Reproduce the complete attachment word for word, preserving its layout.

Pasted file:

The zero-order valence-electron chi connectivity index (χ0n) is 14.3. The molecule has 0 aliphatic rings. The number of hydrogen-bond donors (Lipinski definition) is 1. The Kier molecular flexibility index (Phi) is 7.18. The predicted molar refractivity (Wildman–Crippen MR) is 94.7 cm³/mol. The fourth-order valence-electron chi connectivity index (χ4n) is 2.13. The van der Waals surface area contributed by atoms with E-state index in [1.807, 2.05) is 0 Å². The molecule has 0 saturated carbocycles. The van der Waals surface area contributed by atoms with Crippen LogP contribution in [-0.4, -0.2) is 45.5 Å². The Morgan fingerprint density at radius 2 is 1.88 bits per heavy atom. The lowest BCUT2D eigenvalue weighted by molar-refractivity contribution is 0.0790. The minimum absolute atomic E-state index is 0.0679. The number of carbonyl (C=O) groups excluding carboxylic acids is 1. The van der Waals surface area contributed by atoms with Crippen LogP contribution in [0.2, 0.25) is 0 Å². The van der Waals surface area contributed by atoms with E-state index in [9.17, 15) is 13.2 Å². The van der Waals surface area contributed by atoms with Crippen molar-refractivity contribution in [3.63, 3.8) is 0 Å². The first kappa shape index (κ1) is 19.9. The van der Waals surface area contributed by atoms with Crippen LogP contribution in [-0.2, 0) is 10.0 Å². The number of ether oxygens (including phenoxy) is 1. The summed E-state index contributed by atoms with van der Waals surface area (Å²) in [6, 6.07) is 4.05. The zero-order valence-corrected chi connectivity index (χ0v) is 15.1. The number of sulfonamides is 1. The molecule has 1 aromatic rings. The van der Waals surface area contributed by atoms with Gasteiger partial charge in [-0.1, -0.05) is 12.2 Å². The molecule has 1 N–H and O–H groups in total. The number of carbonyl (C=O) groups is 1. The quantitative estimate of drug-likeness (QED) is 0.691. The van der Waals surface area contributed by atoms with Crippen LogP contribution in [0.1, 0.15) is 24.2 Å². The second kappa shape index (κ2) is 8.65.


The zero-order valence-electron chi connectivity index (χ0n) is 14.3. The molecule has 0 aliphatic rings. The number of hydrogen-bond donors (Lipinski definition) is 1. The Kier molecular flexibility index (Phi) is 7.18. The predicted molar refractivity (Wildman–Crippen MR) is 94.7 cm³/mol. The fourth-order valence-electron chi connectivity index (χ4n) is 2.13. The van der Waals surface area contributed by atoms with E-state index in [1.807, 2.05) is 0 Å². The molecule has 0 saturated carbocycles. The van der Waals surface area contributed by atoms with Crippen LogP contribution in [-0.4, -0.2) is 45.5 Å². The Morgan fingerprint density at radius 2 is 1.88 bits per heavy atom. The lowest BCUT2D eigenvalue weighted by molar-refractivity contribution is 0.0790. The minimum absolute atomic E-state index is 0.0679. The number of carbonyl (C=O) groups excluding carboxylic acids is 1. The van der Waals surface area contributed by atoms with Crippen LogP contribution in [0.2, 0.25) is 0 Å². The van der Waals surface area contributed by atoms with E-state index in [9.17, 15) is 13.2 Å². The van der Waals surface area contributed by atoms with Crippen molar-refractivity contribution in [3.63, 3.8) is 0 Å². The first kappa shape index (κ1) is 19.9. The van der Waals surface area contributed by atoms with Crippen LogP contribution in [-0.2, 0) is 10.0 Å². The number of ether oxygens (including phenoxy) is 1. The summed E-state index contributed by atoms with van der Waals surface area (Å²) in [6, 6.07) is 4.05. The zero-order valence-corrected chi connectivity index (χ0v) is 15.1. The number of sulfonamides is 1. The molecule has 1 aromatic rings. The van der Waals surface area contributed by atoms with Gasteiger partial charge in [-0.1, -0.05) is 12.2 Å². The molecule has 1 N–H and O–H groups in total. The number of carbonyl (C=O) groups is 1. The quantitative estimate of drug-likeness (QED) is 0.691. The van der Waals surface area contributed by atoms with Crippen LogP contribution in [0.1, 0.15) is 24.2 Å². The second kappa shape index (κ2) is 8.65.